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    Oh for the love of two wheels!!!:D:D MORE!! Don't stop now!! Especially with the 'how to roll up cones from sheet metal'.... !!!!! Does that software allow for bends in the pipe or just give best cone shape/size???
    #11
  12. dorkpunch

    dorkpunch Oops...

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    all right... one more quick post.

    I like to start with the simple stuff. On this pipe, that means the belly. Its just a rectangular piece of metal thats getting rolled into a cylinder. Easy peasy- throw it in the slip roll and crank it through a couple of times.

    [​IMG]

    [​IMG]

    Viola- one center section ready for welding!

    [​IMG]
    #12
  13. fishkens

    fishkens Long timer

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    Great post, as always, Ricardo. Thanks.
    #13
  14. Old fart

    Old fart Keen AG100 rider

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    I recon with that pipe yoo will have a 50 rev power band at 13,500 :evil
    #14
  15. Abdelhub

    Abdelhub Blanco Trasho

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    If im not mistaken in A. Graham Bell's book a pipe with shallow tapers will create a much wider gentler powerband. Usually for motocross, scrambles.

    The really steep cone tapers create a sharp impulse and a very narrow but strong powerband. (road racing)

    Lots of calculations needed, exhaust duration, exhaust port diameter desired rpm for peak power etc.

    Great posts. any more pics you can post are greatly appreciated. I have a villiers engined greeves with the original pre expansion champer exhaust and id love to make one for it.

    Mike
    #15
  16. racer

    racer Long timer

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    I rode the piss out of one those Yamaha 80 backin the 60's. Look around the swap meets and Ebay for a GYT kit. They were sold by Yamaha to hop up the engines. Usually had a, new cylinder, piston, carb and a new expansion chamber. I agree, the chamber is much too small. I've made a few for hill climbers and the converging and diverging cone angles must be steeper with a shorter stinger. Good luck
    #16
  17. Strong Bad

    Strong Bad Former World's Foremost Authority Supporter

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    I made expansion chambers for a living back in the early 70's. Here are a few of the very basics regarding pipe design:

    Longer and larger head pipe (the 1st section) gives more low end.

    Longer center section (non-tapered section, typically the second or third section) gives more low end.

    Longer smaller diameter stinger gives more top end.

    Use these basic facts to tweek your pipe to move your power band around.

    The combination of all of the parameters will determine how much power you make or how wide of a power band you get. Beware that you can increase or decrease a particular section to move the power, but at the same time you can reduce the total power made. Guys like Donny Emler (FMF founder) spend hours upon hours with hundreds of different configurations on the dyno in order to get a pipe that works well.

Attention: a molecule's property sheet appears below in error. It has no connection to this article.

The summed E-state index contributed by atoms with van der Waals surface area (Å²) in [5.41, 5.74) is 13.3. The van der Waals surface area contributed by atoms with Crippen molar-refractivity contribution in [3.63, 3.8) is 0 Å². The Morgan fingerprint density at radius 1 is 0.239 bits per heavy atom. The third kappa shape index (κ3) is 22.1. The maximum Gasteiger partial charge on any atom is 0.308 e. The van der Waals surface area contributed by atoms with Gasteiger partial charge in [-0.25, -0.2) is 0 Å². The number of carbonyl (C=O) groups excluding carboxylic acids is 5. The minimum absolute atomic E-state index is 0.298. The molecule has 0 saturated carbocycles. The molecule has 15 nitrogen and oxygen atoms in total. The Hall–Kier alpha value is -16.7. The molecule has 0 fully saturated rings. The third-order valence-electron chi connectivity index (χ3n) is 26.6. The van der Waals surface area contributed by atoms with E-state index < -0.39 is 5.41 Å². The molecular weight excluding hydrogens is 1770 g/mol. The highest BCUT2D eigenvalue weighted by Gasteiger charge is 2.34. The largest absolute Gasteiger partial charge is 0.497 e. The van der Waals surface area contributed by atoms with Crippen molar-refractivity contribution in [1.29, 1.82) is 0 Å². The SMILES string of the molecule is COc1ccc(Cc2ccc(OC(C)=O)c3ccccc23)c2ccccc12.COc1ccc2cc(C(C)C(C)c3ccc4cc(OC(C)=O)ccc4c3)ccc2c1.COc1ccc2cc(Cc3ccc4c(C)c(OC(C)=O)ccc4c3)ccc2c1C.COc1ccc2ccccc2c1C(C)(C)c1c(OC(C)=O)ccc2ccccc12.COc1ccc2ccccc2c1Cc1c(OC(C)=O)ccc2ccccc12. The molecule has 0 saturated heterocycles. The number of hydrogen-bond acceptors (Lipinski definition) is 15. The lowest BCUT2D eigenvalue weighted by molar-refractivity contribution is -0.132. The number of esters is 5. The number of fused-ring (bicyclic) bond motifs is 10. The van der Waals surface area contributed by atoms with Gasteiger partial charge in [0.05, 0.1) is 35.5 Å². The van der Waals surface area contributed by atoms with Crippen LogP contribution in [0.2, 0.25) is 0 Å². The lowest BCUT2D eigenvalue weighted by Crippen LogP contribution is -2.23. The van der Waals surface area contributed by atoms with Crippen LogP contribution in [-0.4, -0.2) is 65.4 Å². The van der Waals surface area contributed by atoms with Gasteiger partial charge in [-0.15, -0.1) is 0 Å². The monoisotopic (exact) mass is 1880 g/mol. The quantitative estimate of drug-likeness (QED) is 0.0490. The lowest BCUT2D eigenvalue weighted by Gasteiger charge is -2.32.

#17
  18. dorkpunch

    dorkpunch Oops...

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    Now that is some great info right there. I think that about sums up everything I've found on pipe building so far in just a few words! Thanks!
    #18
  19. dorkpunch

    dorkpunch Oops...

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    Maybe I should have backed up a little further... You do need to know quite a bit of information in order to get anything useful out of the program. I'm no math whiz, but I think I could *probably* have done the calcs using Bell's book.... I went the easy way, bought a program, got the numbers, plugged 'em in and hit go.



    Here's how I got all the info I needed (taken from my other post here- http://www.advrider.com/forums/showthread.php?t=596268):

    What I needed was measurements between all the ports and the port sizes.

    [​IMG]

    Get some aluminum foil and roll it into a tube that just barely fits into the cylinder-

    [​IMG]

    Get a balloon (or in my case, a laytex glove) and some compressed air, stick the glove in the tin foil tube, and inflate-

    [​IMG]


    Kinda hard to see, but you can see the dent the glove made in the foil where the port is.

    [​IMG]


    Remove the now imprinted tin foil, and measure away!

    [​IMG]

    Final product, a doodle with numbers:

    [​IMG]
    #19
  20. dorkpunch

    dorkpunch Oops...

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    Man, I love sketchup.... Digitized my port measurements, heres what I came up with:

    [​IMG]

    Rainy day, so I played a bit more. Had the top end off to hone and re-ring, figured that was a good time to degree my engine. Here's what I came up with:

    printed a degree wheel of the internet, cut it out, and bolted it on to the crankshaft. Used a cheapo laser pointer set on the engine to light the degree, set the wheel to zero with the piston at top dead center. Kinda hard to see, but if you look close you can see the red dot at the 0.

    [​IMG]


    [​IMG]

    Rotated it through, noting the degrees that ports opened and also the duration. Had to take the cylinder and piston back off to see the intake to get the degrees for the rotary valve.


    Heres my digitized version. Not sure if its right, seems a little wonky compared to some that I've seen:

    [​IMG]
    #20